USA v. Kimberly Spellman


NOT PRECEDENTIAL OPINION Coram: AMBRO, JORDAN and ROTH, Circuit Judges. Total Pages: 5. Judge: AMBRO Authoring.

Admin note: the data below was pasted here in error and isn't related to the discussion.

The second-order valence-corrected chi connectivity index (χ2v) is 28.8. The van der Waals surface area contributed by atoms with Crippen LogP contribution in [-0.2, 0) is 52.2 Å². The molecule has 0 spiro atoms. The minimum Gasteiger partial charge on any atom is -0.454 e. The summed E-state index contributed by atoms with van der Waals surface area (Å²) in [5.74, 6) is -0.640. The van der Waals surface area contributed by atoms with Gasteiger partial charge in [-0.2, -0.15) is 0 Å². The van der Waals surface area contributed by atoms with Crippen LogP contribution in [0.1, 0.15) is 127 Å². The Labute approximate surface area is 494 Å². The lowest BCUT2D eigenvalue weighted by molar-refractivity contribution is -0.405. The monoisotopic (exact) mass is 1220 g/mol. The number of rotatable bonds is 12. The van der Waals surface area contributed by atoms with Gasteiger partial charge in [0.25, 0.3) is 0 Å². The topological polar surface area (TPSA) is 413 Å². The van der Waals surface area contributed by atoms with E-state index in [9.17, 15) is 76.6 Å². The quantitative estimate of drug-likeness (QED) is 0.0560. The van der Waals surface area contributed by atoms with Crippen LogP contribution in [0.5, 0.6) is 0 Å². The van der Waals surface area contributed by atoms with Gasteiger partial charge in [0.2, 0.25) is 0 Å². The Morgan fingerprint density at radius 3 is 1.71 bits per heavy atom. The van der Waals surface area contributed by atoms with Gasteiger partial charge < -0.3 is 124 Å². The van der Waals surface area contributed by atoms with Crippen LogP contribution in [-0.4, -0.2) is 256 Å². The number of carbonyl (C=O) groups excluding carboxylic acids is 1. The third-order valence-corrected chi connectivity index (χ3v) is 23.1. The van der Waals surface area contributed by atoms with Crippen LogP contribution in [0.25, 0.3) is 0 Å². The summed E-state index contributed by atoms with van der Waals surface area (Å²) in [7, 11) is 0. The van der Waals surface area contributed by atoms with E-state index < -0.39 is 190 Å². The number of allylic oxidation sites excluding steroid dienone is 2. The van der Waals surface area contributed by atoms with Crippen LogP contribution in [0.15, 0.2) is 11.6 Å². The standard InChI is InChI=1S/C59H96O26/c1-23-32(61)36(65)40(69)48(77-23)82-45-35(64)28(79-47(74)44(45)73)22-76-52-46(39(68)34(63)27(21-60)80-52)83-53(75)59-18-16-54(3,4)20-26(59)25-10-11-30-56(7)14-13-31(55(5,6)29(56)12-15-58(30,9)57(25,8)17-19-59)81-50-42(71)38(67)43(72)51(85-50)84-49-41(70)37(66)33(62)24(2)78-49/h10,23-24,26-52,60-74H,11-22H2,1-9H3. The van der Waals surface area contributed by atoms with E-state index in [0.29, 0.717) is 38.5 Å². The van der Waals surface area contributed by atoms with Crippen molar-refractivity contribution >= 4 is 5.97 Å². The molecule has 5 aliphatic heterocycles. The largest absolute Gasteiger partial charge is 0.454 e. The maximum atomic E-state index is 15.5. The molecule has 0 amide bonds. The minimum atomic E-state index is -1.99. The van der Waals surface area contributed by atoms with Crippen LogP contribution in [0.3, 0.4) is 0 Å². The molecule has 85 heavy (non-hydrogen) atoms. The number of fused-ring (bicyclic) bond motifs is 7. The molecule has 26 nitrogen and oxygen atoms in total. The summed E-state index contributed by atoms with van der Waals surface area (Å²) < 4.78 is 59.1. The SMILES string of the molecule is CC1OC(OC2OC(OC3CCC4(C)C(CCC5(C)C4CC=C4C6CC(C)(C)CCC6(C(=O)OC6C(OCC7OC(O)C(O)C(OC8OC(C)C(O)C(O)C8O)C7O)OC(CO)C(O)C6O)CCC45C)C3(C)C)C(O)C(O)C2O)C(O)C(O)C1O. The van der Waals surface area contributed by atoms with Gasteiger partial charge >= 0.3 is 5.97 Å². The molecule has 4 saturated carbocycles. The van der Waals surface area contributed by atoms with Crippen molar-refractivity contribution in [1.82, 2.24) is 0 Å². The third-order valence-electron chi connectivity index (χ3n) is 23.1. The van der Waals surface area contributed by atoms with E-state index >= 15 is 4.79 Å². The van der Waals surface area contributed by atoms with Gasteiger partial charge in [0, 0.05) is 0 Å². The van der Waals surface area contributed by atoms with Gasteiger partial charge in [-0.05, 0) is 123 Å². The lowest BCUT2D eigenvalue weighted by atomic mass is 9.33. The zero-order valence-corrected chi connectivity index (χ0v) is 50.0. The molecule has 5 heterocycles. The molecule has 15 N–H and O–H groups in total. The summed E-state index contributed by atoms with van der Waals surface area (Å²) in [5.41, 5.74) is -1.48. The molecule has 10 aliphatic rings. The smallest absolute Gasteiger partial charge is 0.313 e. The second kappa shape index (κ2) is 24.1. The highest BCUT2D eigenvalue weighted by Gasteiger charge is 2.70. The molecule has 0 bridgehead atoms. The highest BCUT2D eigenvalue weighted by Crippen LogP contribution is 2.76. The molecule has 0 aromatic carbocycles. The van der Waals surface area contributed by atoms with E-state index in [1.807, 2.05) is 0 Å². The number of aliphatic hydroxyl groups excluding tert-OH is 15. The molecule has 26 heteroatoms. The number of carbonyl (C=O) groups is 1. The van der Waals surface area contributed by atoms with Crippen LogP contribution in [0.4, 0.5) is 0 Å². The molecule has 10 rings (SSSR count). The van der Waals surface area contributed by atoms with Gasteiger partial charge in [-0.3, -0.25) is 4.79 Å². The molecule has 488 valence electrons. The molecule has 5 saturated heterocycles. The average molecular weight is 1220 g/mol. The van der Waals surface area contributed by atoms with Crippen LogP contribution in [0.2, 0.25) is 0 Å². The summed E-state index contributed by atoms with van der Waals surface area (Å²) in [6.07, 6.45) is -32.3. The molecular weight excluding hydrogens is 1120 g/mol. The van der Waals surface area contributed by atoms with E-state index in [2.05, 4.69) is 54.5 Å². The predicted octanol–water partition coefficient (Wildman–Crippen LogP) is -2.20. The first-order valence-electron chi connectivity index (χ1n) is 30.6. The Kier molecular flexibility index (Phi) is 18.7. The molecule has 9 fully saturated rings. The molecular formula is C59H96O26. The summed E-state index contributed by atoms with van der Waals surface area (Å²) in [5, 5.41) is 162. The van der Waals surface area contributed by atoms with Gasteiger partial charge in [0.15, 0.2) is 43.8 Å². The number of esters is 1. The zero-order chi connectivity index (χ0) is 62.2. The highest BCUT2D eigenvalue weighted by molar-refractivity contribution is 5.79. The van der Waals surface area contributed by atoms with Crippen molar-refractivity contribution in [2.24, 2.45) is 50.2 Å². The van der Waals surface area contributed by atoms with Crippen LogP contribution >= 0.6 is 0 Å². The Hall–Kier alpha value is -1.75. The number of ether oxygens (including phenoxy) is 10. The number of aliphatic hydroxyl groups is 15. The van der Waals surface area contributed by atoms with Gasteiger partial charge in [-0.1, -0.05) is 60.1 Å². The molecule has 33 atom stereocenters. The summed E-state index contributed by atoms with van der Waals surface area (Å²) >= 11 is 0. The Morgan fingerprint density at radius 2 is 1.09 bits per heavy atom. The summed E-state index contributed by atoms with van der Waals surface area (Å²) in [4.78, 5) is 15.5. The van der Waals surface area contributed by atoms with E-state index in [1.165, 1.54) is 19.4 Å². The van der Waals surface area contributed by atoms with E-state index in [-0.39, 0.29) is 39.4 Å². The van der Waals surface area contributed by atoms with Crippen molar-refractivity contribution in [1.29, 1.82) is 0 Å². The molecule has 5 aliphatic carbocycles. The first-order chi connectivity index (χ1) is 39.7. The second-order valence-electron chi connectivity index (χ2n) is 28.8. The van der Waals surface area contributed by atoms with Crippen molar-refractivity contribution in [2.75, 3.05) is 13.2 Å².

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Case: 16-1876 Document: 003112595910 Page: 1 Date Filed: 04/18/2017 NOT PRECEDENTIAL UNITED STATES COURT OF APPEALS FOR THE THIRD CIRCUIT ________________ No. 16-1876 UNITED STATES OF AMERICA v. KIMBERLY SPELLMAN, a/k/a Candi Jones a/k/a Kim Jones Kimberly Spellman, Appellant ________________ Appeal from the United States District Court for the District of New Jersey (D.C. Criminal Action No. 1-14-cr-00050-018) District Judge: Honorable Noel L. Hillman Submitted Under Third Circuit LAR 34.1(a) March 20, 2017 Before: AMBRO, JORDAN, and ROTH, Circuit Judges (Opinion filed: April 18, 2017) ________________ OPINION * ________________ * This disposition is not an opinion of the full Court and pursuant to I.O.P. 5.7 does not constitute binding precedent. Case: 16-1876 Document: 003112595910 Page: 2 Date Filed: 04/18/2017 AMBRO, Circuit Judge Kimberly Spellman contends that the District Court erred in sentencing her to 60 months’ imprisonment after the Government agreed not to seek a sentence exceeding 24 months. Spellman also argues that the Court failed to consider adequately the sentencing factors pursuant to 18 U.S.C. § 3553(a). We disagree and thus affirm. Spellman was a member of the Derry Drug Trafficking Organization, a criminal street gang. It sold heroin in and near various public housing complexes in Atlantic City, New Jersey. Spellman was the girlfriend of the gang leader, Mykal Derry, and would regularly drive him to obtain and deliver heroin. She also used her residence as a location to store heroin, guns, and ammunition, as well as a location from which to distribute heroin. As a result of a two-year joint investigation conducted by the FBI and the Atlantic City Police Department, Spellman was arrested in March 2013 for her participation in the drug gang. By agreement Spellman pleaded guilty to conspiracy to possess with intent to distribute heroin within 1,000 feet of a public housing complex, contrary to 21 U.S.C. §§ 841(a), (b)(1)(C), 860, and in violation of 21 U.S.C. § 846. The proper Sentencing Guideline range for Spellman was 78 to 97 months’ imprisonment, but, as noted, the plea agreement stipulated that the Government would not seek a sentence greater than 24 months. At Spellman’s sentencing hearing, she sought the mandatory minimum 12-month sentence plus one day. The Government honored the plea agreement and requested 24 months. Because Spellman expressed no remorse during her allocution and taking into 2 Case: 16-1876 Document: 003112595910 Page: 3 Date Filed: 04/18/2017 account the seriousness of her conduct, the Court in its discretion imposed a 60-month sentence. She appeals. First, Spellman challenges that the District Court committed procedural error in failing to give meaningful consideration of the 18 U.S.C. § 3553(a) factors and the parties’ sentencing recommendations. To preserve a claim of procedural error for appeal, a party must object after the sentence is pronounced. United States v. Flores-Mejia, 759 F.3d 253, 258 (3d Cir. 2014) (en banc). Issues that go unpreserved will be reviewed for plain error. Id. at 259. “An error is plain if it is ‘clear’ or ‘obvious,’ ‘affects substantial rights,’ and ‘affects the fairness, integrity or public reputation of judicial proceedings.’” Id. (quoting United States v. Dragon, 471 F.3d 501, 505 (3d Cir. 2006)). As Spellman failed to object to the Court’s variance from the Sentencing Guidelines and the parties’ recommended sentences, her appeal as to procedural error is limited to plain error review. The Court set Spellman’s sentence after meaningful consideration of the parties’ request for a variance along with the § 3553(a) factors. It made clear that the downward variance from the Guidelines was “a sentence sufficient, but not greater than necessary, to . . . reflect the seriousness of the offense, to promote respect for the law, . . . to provide just punishment for the offense[,]” to deter others from criminal conduct, to protect the public, and to “provide [Spellman] with needed educational or vocational training, medical care, or other correctional treatment in the most effective manner[.]” 18 U.S.C. § 3553(a)(2). The Court also considered other § 3553(a) factors, such as “the nature and circumstances of the offense and the history and characteristics of the defendant[,]” “the kinds of sentences available[,]” “the sentencing range” set by the Guidelines for the 3 Case: 16-1876 Document: 003112595910 Page: 4 Date Filed: 04/18/2017 applicable category of offense committed,” “ the need to avoid unwarranted sentence disparities among defendants with similar records who have been found guilty of similar conduct,” and—though not applicable here—restitution to victims. 18 U.S.C. § 3553(a)(1), (3)-(7); see J.A. at 109-25. The Court’s consideration of the parties’ variance requests and the § 3553(a) factors was thorough and sufficiently articulated at Spellman’s sentencing hearing. Moreover, Spellman’s argument that the Court erred in not giving adequate consideration to the Government’s 24-month sentence recommendation fails. It “was not bound by any of the terms of the plea agreement[.]” United States v. Powell, 269 F.3d 175, 186 (3d Cir. 2001). In this context, it is hard to say that the Court erred, let alone plainly, in its conclusion that 60 months was an appropriate sentence for Spellman. Next, Spellman’s argument that her 60-month sentence was substantively unreasonable likewise is unavailing. Such a claim is reviewed for abuse of discretion. Gall v. United States, 552 U.S. 38, 52 (2007). Spellman relies on the standard in United States v. Tomko that the District Court’s sentence will be affirmed “unless no reasonable sentencing court would have imposed the same sentence on that particular defendant for the reasons the district court provided.” 562 F.3d 558, 568 (3d Cir. 2009) (en banc). “‘[R]easonableness’ is whether the record as a whole reflects rational and meaningful consideration of the factors enumerated in 18 U.S.C. § 3553(a).” United States v. Grier, 475 F.3d 556, 571 (3d Cir. 2007) (en banc) (citations omitted). Because the record shows that the Court conducted a complete and detailed application of the 18 U.S.C. § 3553(a) factors, the 60-month sentence—well below the 78-month minimum Guidelines 4 Case: 16-1876 Document: 003112595910 Page: 5 Date Filed: 04/18/2017 recommendation—was not substantively unreasonable, and the District Court did not abuse its discretion in imposing it. Accordingly, we affirm. 5